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Introducing New AWS Executors

Today we’re excited to announce the release of a suite of executor plugins for Covalent on Amazon Web Services (AWS), featuring new integrations to popular services including Amazon Elastic Cloud Compute (EC2), Amazon Elastic Compute Cloud (ECS), AWS Lambda, and AWS Batch. These executors empower Covalent users to easily dispatch workflow tasks from their local laptop to one or more of these services without deep knowledge of cloud infrastructure or operations. Users with a greater degree of cloud experience can also use Covalent to iterate over cloud resource types and get a better understanding of optimal configurations for container-based workloads.

PluginUse Case
General-purpose or high-compute workloads where users want to control the exact instance type, for instance, when benchmarking algorithms.
Extremely low-compute and/or low-runtime tasks, such as data staging or event triggers.
Low-compute or low-memory tasks suitable for AWS Fargate. Ideal for users with existing ECS clusters or granular requirements for batch computing.
General-purpose or high-compute workloads. Suitable for users with highly parallelizable jobs with similar compute requirements.

AWS offers a variety of compute services targeted towards users from different backgrounds and with different compute requirements. The four services mentioned here offer a range of options, spanning from serverless (Lambda, ECS Fargate) to server-based (EC2, Batch), as well as from low-compute (Lambda) to high-compute (Batch). With integrations to Amazon Simple Storage Service (S3), Amazon Elastic Container Registry (ECR), as well as Amazon CloudWatch, users can be sure that their tasks are properly checkpointed and logged throughout a workflow for a fully cloud-native experience.

When to Use Different Executors

Let’s explore some of the scenarios where users might want to use some of these plugins. The covalent-ec2-plugin allows users with specific compute requirements to deploy a task in a workflow to a particular instance type in a particular availability zone for maximum reproducibility. Under the hood, Covalent uses Terraform to dynamically provision the instance at runtime before running the task. When the task has exited, the instance is likewise deprovisioned immediately to save on cloud costs. This executor may be useful for users interested in benchmarking applications, or for users trying to understand the optimal instance type for a task before migrating it to a cluster-based backend.

The covalent-ecs-plugin offers a slightly different experience. Users with an existing ECS cluster can deploy serverless tasks by simply specifying the cluster name, the number of CPU cores, and the amount of memory. One of the major benefits of ECS Fargate is the low cost and high availability compared to server-based solutions, not to mention the native scalability of the underlying compute resources. This executor is optimal for low-compute and low-memory tasks, such as machine learning model validation or mildly intensive data transformation operations.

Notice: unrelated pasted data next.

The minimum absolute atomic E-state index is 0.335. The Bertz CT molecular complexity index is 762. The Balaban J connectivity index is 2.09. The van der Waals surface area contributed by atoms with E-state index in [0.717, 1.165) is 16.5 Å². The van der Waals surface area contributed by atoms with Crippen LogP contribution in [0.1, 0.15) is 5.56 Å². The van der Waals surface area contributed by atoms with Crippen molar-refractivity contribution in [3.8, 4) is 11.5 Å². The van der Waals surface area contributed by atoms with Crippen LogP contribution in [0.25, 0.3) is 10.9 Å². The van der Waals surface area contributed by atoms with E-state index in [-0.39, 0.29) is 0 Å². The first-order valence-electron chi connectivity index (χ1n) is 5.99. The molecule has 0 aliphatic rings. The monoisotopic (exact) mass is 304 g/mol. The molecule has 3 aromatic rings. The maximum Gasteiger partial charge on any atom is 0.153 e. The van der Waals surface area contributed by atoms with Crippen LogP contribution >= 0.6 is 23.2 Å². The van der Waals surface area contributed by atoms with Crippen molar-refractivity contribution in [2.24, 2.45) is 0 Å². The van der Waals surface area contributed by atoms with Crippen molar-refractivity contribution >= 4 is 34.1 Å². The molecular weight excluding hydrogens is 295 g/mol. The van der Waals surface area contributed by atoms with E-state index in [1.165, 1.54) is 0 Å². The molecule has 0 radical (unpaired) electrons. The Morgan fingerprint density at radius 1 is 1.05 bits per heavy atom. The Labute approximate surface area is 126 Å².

The covalent-awslambda-plugin allows users to interact with the AWS Lambda service. In the scenario where users do not want to provision an ECS cluster but still have low-compute tasks, they can run them directly on AWS Lambda. In a sense, this solution offers serverless cloud compute with the least amount of setup involved, so it can be appealing to users with less cloud experience. Since AWS Lambda charges by the millisecond rather than by the second, this executor is particularly well-suited for extremely short cloud-native tasks, such as data movement or event triggering.

Finally the covalent-awsbatch-plugin is particularly well-suited for users running large-scale batch experiments with variable compute requirements. Such tasks, including machine learning, optimization, and data analysis, would not fare well with the EC2 executor which would involve potentially unbounded instance provisioning. However, AWS Batch allows users to interact with a batch queue and compute environment. This plugin is recommended for users who are already power-users of AWS Batch, as well as newcomers interested in learning more about batch computing.

Next Steps

Ultimately, users can choose to use any or all of these executors in a single Jupyter notebook. Like with other Covalent executor plugins, it’s as simple as adding a decorator on top of workflow tasks:

To get started now with Covalent’s AWS Plugins, users can install them via

pip install covalent-aws-plugins[all]

or view the source code on GitHub. To learn more about Covalent, check out its homepage on GitHub, the official Covalent documentation, or interact with the team directly on Slack.

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